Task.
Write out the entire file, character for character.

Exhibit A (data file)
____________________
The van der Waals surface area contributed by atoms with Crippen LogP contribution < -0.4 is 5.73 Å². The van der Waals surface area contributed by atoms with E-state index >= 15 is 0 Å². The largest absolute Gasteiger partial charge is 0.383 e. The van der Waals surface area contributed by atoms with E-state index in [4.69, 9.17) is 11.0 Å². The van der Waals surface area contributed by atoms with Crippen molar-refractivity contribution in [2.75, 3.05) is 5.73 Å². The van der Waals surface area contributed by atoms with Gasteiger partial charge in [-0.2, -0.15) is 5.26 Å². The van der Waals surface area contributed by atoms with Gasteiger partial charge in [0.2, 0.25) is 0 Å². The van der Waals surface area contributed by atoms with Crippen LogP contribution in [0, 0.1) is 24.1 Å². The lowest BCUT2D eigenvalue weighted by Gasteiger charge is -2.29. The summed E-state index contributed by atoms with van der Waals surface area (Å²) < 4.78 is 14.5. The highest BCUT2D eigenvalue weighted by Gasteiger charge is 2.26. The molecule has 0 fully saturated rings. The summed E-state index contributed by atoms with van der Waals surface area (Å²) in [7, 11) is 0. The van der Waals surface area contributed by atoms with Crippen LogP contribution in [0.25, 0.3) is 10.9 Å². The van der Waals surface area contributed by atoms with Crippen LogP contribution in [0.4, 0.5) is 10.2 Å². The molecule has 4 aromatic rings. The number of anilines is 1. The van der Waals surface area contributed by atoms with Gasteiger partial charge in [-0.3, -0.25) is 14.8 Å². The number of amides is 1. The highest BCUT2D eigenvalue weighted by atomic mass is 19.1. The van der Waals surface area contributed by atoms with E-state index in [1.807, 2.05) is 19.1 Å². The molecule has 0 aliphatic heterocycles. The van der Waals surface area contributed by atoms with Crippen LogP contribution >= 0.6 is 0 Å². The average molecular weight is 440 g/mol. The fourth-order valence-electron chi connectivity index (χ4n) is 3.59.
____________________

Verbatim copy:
The van der Waals surface area contributed by atoms with Crippen LogP contribution < -0.4 is 5.73 Å². The van der Waals surface area contributed by atoms with E-state index >= 15 is 0 Å². The largest absolute Gasteiger partial charge is 0.383 e. The van der Waals surface area contributed by atoms with E-state index in [4.69, 9.17) is 11.0 Å². The van der Waals surface area contributed by atoms with Crippen molar-refractivity contribution in [2.75, 3.05) is 5.73 Å². The van der Waals surface area contributed by atoms with Gasteiger partial charge in [-0.2, -0.15) is 5.26 Å². The van der Waals surface area contributed by atoms with Gasteiger partial charge in [0.2, 0.25) is 0 Å². The van der Waals surface area contributed by atoms with Crippen LogP contribution in [0, 0.1) is 24.1 Å². The lowest BCUT2D eigenvalue weighted by Gasteiger charge is -2.29. The summed E-state index contributed by atoms with van der Waals surface area (Å²) < 4.78 is 14.5. The highest BCUT2D eigenvalue weighted by Gasteiger charge is 2.26. The molecule has 0 fully saturated rings. The summed E-state index contributed by atoms with van der Waals surface area (Å²) in [7, 11) is 0. The van der Waals surface area contributed by atoms with Crippen LogP contribution in [0.25, 0.3) is 10.9 Å². The van der Waals surface area contributed by atoms with Crippen LogP contribution in [0.4, 0.5) is 10.2 Å². The molecule has 4 aromatic rings. The number of anilines is 1. The van der Waals surface area contributed by atoms with Gasteiger partial charge in [-0.3, -0.25) is 14.8 Å². The number of amides is 1. The highest BCUT2D eigenvalue weighted by atomic mass is 19.1. The van der Waals surface area contributed by atoms with E-state index in [1.807, 2.05) is 19.1 Å². The molecule has 0 aliphatic heterocycles. The van der Waals surface area contributed by atoms with Crippen LogP contribution >= 0.6 is 0 Å². The average molecular weight is 440 g/mol. The fourth-order valence-electron chi connectivity index (χ4n) is 3.59.